Lamb seeing brighter side of pandemic over wool

The American Sheep Industry Association says on one hand the pandemic has been holding up wool exports while on the other it’s creating outstanding demand for lamb.

Executive director Peter Orwick tells Brownfield about half of the wool produced in the U.S. is exported.

“The traders, exporters, warehouses, as well as domestic mills all reported issues with the cost of freight—both domestic trucking as well as containers,” he says.

He adds as more people are working from home, there’s also been less demand for finer wools for formal wear and products used in suits.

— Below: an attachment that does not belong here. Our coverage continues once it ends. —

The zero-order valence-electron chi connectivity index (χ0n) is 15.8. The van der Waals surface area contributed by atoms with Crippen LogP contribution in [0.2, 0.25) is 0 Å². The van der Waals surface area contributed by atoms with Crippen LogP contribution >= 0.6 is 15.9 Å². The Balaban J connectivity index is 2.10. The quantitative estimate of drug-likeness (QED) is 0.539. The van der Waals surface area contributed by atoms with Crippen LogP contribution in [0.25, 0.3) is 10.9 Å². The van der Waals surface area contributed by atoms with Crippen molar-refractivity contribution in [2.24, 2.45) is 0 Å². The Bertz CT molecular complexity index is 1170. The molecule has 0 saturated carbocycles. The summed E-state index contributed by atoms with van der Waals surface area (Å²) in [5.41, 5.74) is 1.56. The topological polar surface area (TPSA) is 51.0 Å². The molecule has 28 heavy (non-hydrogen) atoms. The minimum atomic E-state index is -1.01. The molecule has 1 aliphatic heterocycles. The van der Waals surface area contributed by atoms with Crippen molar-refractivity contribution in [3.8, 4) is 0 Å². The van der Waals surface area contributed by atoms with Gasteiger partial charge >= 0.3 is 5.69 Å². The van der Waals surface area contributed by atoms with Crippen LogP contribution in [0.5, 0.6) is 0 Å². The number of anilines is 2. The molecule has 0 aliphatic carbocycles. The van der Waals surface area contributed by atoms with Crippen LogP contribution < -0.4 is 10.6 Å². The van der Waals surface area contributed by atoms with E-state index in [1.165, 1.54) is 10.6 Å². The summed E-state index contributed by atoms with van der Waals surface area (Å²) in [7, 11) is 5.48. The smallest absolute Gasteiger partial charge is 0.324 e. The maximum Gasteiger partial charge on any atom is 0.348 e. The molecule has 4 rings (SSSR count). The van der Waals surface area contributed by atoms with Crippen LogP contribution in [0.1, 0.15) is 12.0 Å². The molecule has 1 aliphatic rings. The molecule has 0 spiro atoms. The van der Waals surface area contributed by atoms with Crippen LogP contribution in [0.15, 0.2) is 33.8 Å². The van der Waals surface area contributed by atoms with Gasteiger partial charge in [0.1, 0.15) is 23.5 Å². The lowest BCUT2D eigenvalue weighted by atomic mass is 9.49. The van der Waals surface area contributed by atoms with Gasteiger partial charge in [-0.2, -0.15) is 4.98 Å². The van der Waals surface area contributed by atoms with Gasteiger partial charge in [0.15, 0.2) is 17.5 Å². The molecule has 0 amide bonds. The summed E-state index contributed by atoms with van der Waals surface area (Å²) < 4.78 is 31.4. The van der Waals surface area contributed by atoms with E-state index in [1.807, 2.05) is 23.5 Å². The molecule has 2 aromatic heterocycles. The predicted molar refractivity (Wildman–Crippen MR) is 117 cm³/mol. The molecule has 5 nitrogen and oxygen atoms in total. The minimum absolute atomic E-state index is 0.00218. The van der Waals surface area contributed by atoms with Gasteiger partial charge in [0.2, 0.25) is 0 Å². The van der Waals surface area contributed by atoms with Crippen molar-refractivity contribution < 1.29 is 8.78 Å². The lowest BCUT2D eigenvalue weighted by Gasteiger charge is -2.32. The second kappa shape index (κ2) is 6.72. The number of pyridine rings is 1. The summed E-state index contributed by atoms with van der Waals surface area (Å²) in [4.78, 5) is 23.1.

Very strong lamb prices have continued which Orwick has been helpful as input costs have risen as well.

“I think we picked up consumers that hadn’t looked at it before and now there’s an expectation that they will need lamb in service to them,” he says.

Orwick says the industry is also focusing on a new wool assurance program, efforts to mitigate disease outbreaks, and sustainability.

Sheep producers from across the country met this past week in California for their annual convention.

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